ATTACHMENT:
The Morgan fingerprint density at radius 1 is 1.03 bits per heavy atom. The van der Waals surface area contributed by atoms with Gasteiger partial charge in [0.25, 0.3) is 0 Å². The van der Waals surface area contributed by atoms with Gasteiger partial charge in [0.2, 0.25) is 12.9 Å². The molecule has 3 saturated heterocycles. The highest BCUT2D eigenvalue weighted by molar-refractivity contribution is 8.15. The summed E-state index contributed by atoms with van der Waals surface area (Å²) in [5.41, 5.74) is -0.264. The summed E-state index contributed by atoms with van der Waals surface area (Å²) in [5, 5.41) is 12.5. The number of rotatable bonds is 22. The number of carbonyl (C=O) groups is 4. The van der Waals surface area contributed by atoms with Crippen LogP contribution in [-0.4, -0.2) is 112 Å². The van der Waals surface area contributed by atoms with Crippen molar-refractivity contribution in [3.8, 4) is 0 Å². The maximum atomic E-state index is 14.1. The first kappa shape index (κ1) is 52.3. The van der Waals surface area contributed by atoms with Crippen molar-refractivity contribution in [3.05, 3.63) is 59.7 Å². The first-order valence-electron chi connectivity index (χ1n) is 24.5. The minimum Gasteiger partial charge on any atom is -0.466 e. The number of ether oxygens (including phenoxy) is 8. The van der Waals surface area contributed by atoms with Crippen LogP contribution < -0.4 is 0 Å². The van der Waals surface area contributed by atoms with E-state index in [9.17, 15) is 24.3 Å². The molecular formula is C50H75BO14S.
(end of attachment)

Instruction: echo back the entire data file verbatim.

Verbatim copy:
The Morgan fingerprint density at radius 1 is 1.03 bits per heavy atom. The van der Waals surface area contributed by atoms with Gasteiger partial charge in [0.25, 0.3) is 0 Å². The van der Waals surface area contributed by atoms with Gasteiger partial charge in [0.2, 0.25) is 12.9 Å². The molecule has 3 saturated heterocycles. The highest BCUT2D eigenvalue weighted by molar-refractivity contribution is 8.15. The summed E-state index contributed by atoms with van der Waals surface area (Å²) in [5.41, 5.74) is -0.264. The summed E-state index contributed by atoms with van der Waals surface area (Å²) in [5, 5.41) is 12.5. The number of rotatable bonds is 22. The number of carbonyl (C=O) groups is 4. The van der Waals surface area contributed by atoms with Crippen LogP contribution in [-0.4, -0.2) is 112 Å². The van der Waals surface area contributed by atoms with Crippen molar-refractivity contribution in [3.8, 4) is 0 Å². The maximum atomic E-state index is 14.1. The first kappa shape index (κ1) is 52.3. The van der Waals surface area contributed by atoms with Crippen molar-refractivity contribution in [3.05, 3.63) is 59.7 Å². The first-order valence-electron chi connectivity index (χ1n) is 24.5. The minimum Gasteiger partial charge on any atom is -0.466 e. The number of ether oxygens (including phenoxy) is 8. The van der Waals surface area contributed by atoms with Crippen LogP contribution < -0.4 is 0 Å². The van der Waals surface area contributed by atoms with E-state index in [9.17, 15) is 24.3 Å². The molecular formula is C50H75BO14S.